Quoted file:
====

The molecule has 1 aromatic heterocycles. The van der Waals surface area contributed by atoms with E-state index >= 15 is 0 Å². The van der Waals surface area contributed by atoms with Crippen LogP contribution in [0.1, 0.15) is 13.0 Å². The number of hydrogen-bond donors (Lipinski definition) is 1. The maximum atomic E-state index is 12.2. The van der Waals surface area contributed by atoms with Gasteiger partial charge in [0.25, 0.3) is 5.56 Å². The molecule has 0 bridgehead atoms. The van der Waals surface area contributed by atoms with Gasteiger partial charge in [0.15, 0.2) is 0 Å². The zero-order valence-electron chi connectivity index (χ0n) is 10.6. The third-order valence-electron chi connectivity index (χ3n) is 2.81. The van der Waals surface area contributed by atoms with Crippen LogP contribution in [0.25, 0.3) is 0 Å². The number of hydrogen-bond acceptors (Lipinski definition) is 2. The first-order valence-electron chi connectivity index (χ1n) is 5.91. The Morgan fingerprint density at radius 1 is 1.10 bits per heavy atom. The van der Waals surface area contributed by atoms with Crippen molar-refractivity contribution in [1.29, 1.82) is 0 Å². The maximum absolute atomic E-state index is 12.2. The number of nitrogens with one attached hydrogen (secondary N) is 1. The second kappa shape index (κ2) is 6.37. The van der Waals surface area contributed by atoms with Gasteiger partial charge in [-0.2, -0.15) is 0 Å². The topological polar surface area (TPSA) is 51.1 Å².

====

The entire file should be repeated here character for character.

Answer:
The molecule has 1 aromatic heterocycles. The van der Waals surface area contributed by atoms with E-state index >= 15 is 0 Å². The van der Waals surface area contributed by atoms with Crippen LogP contribution in [0.1, 0.15) is 13.0 Å². The number of hydrogen-bond donors (Lipinski definition) is 1. The maximum atomic E-state index is 12.2. The van der Waals surface area contributed by atoms with Gasteiger partial charge in [0.25, 0.3) is 5.56 Å². The molecule has 0 bridgehead atoms. The van der Waals surface area contributed by atoms with Gasteiger partial charge in [0.15, 0.2) is 0 Å². The zero-order valence-electron chi connectivity index (χ0n) is 10.6. The third-order valence-electron chi connectivity index (χ3n) is 2.81. The van der Waals surface area contributed by atoms with Crippen LogP contribution in [0.25, 0.3) is 0 Å². The number of hydrogen-bond acceptors (Lipinski definition) is 2. The first-order valence-electron chi connectivity index (χ1n) is 5.91. The Morgan fingerprint density at radius 1 is 1.10 bits per heavy atom. The van der Waals surface area contributed by atoms with Crippen molar-refractivity contribution in [1.29, 1.82) is 0 Å². The maximum absolute atomic E-state index is 12.2. The number of nitrogens with one attached hydrogen (secondary N) is 1. The second kappa shape index (κ2) is 6.37. The van der Waals surface area contributed by atoms with Gasteiger partial charge in [-0.2, -0.15) is 0 Å². The topological polar surface area (TPSA) is 51.1 Å².